The Mulrooney's - Part Seven - The End is Near
“Megan!” said Regina Mulrooney. “Will you please stop kissing that man and come with me.”
“But I'm really getting better at it, Mother,” said Megan.
”Do as your mother says,” said Mr. Mulrooney. ”It‘s the first time in a long time that we‘ve agreed on anything.”
“But they’re looking at our family album,” said Regina. “I want to look.”
“No, dear," said Regina. “We need to let go of those things. Now, follow me. You, too, Dickie. We’re going to pay a visit to dear old Gloria. The maid with a heart of gristle.”
“What is she doing in the attic, anyway, Mother?” said Megan.
“Hiding,” said Regina. “It’s what the guilty do.”
Sorry, but let me interrupt this story for a minute. Hello, my name is Richard McDonough. I’m the author of the tale you’ve been reading. And if you’re like me, you’ve probably been asking yourself when it will all be over. Seven chapters? Ten? Twenty seven? Well, let me give you some re-assurance that this story will end in chapter eight. I can’t guarantee that it will have a satisfactory ending. I can only guarantee that it will end. Right now I’m stalling for time because I haven’t quite figured everything out yet. But I know that if I let the story lay there for more than a couple of days without a new chapter, you will lose interest and go back to the things you should be doing. Something useful. Like clipping your toenails or shaving those hard to get at places.
My problem is I have bad writing habits. I don’t try to figure out the logic of things, or do any of the things that make a story well rounded. I’m too impatient. Five hundred words. Stop. Post. Five hundred words. Stop. Post. It’s like improv cooking. Just throw everything in the pot and hope it comes out all right. And that no one chokes on a bone.
So where was I? Oh, yes.
“Oh, my gosh,” said Jay. “That’s her in the picture!”
“Who?” said Sarah.
“The woman I saw in the attic,” said Jay.
“Which one is she?”
“She’s the one in the apron,” said Jay. “Holding on for dear life to that Saint Bernard. I’m guessing she’s the maid.”
“She certainly is sour looking,” said Sarah.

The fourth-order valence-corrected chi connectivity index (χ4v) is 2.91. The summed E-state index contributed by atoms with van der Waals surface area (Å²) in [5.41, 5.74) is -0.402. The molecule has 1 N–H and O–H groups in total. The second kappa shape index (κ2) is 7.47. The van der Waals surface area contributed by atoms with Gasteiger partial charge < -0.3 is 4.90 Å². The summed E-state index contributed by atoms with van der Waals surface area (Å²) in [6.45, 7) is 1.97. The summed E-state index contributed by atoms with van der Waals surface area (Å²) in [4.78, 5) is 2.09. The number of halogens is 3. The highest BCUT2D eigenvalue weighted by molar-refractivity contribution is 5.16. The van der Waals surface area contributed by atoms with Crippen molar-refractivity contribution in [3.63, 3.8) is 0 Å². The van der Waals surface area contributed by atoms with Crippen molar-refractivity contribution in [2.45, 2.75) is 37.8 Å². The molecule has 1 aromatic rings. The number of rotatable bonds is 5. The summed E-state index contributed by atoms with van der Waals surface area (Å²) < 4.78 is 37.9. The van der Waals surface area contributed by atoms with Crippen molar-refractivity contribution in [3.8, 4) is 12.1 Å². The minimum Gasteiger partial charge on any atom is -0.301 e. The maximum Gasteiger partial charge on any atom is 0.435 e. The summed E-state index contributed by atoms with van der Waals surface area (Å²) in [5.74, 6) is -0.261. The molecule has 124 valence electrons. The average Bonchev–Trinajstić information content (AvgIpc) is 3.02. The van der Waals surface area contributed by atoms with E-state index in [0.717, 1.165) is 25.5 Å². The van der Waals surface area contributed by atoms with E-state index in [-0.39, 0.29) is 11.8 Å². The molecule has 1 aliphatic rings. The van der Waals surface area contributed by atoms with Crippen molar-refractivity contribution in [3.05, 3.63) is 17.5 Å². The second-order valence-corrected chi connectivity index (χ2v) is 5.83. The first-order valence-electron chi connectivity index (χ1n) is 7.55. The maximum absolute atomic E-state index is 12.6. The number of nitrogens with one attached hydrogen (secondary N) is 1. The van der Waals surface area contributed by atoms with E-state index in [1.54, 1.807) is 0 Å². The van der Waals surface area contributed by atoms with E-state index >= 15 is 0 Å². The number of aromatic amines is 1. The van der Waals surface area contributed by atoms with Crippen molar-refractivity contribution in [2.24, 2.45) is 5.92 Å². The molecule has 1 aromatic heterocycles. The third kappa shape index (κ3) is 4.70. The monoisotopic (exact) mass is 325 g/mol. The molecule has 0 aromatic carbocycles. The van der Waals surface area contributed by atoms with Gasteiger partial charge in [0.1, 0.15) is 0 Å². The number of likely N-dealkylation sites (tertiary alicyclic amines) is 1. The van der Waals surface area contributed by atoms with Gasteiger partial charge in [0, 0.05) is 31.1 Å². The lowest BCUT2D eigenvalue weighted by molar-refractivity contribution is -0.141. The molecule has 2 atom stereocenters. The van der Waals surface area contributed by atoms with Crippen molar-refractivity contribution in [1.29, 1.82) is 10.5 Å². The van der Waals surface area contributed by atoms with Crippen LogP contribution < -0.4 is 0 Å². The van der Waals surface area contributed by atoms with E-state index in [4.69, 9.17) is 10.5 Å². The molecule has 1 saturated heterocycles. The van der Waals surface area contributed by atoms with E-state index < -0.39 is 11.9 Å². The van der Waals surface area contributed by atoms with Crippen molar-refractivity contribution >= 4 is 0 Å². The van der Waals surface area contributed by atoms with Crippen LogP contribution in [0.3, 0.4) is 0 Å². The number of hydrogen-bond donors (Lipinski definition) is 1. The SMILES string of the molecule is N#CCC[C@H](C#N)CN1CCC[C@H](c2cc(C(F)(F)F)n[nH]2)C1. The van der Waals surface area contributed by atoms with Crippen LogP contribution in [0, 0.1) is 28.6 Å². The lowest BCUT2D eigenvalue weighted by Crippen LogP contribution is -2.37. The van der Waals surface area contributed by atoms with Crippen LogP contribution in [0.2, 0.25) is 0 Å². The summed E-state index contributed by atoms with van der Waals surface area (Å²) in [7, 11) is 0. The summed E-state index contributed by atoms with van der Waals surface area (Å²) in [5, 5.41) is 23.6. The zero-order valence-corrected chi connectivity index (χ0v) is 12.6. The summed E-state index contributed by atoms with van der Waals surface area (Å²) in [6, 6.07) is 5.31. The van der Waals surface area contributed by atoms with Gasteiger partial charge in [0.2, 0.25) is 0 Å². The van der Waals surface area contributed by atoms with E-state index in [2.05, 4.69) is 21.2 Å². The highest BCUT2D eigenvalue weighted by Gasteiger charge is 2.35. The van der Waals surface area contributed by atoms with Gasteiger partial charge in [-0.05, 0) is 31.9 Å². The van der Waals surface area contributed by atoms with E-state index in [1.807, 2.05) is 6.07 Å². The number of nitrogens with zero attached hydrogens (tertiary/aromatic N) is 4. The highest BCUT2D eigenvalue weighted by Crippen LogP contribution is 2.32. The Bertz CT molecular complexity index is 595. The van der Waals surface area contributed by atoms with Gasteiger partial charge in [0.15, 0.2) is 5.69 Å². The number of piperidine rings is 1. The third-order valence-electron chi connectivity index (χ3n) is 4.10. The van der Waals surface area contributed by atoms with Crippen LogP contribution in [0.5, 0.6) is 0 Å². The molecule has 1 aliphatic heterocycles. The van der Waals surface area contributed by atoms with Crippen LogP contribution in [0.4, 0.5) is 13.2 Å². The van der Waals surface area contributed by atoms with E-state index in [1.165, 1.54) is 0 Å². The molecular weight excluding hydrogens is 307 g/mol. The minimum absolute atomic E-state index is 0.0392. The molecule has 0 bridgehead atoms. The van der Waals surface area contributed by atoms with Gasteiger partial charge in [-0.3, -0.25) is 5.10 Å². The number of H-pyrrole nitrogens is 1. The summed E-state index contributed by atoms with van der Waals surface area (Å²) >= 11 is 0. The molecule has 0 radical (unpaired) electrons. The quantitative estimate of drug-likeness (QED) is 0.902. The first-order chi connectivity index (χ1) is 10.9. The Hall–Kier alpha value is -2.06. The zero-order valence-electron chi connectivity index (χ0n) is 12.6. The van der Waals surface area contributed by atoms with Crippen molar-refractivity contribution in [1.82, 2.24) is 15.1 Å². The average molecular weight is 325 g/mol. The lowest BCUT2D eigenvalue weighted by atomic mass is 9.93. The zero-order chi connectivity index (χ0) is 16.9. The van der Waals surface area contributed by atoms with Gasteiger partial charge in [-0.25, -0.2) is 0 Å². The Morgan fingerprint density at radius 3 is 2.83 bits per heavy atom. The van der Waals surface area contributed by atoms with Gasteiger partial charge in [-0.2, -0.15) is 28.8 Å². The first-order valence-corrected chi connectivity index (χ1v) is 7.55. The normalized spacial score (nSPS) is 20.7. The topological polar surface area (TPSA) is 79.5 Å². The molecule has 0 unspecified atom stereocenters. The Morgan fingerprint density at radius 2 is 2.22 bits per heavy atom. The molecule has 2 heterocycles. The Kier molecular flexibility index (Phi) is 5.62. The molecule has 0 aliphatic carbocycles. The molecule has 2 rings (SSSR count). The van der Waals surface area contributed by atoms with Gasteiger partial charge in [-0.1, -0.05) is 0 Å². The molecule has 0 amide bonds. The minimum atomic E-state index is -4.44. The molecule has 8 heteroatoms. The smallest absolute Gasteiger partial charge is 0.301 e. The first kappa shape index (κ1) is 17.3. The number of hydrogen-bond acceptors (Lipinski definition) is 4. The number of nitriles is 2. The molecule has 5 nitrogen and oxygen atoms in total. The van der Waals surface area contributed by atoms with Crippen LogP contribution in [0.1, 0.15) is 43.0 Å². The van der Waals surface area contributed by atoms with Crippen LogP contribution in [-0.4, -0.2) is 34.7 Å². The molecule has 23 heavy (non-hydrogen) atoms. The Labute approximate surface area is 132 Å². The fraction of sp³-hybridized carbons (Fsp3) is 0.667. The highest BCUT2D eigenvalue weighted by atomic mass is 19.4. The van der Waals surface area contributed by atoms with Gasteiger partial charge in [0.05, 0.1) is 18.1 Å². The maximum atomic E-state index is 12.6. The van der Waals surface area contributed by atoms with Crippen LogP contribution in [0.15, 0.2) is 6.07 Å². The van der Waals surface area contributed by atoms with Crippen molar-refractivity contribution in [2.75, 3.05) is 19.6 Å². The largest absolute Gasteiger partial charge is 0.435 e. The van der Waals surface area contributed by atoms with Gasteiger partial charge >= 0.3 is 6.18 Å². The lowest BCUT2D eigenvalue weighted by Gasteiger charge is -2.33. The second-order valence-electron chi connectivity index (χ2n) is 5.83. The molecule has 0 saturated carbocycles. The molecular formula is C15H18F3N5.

“You’d be sour looking, too,” said Jay, “if you had to pick up after that Saint Bernard everyday.”
“The caption reads, Gloria and Rex,” said Sarah.
“Hard to tell which one is which, though,” said Jay. “They both could pass for a Rex.”
“She does have a bit of facial hair," said Sarah.
“A bit?” said Jay. “A little wax and she could definitely fashion herself a fine handlebar mustache with what she’s got.”
“Oh, Look,” said Sarah. “There she is again. Standing there holding a serving tray at the dinner table.”
“Let’s see,” said Jay, “the cation reads, Megan’s graduation dinner. And look! Megan's wearing a flower garland. How cool is that. She’s wearing the same one you’re holding in your hand. And you know what?”
“What?” said Jay.
“I think I found your secret admirer.”
“That’s because you’ve had three wines,” said Jay.
“Megan and Jay Jay, sittin’ in a tree. K-i-s-s-i-n-g!”
“Now I know you’re drunk.”
“You know what we should do?” said Sarah.
“Go up to the attic with a bottle of wine and have a drink with Gloria. I think she’s lonely.”
“I’ll get a fresh bottle,” said Jay. ”I like it when you get spunky.”
“You know what else?” said Sarah.
“I’m afraid to ask.”
“I’ll bring a candle!” said Sarah. “We’ll have an old-fashioned seance!”
“I hope this all doesn’t end with a tumble down the attic stairs," said Jay. “And us crashing through the front door like two frightened cartoon cats being chased by a big hairy mouse.”
“Just get the wine,” said Sarah. “I’ll get the candle.”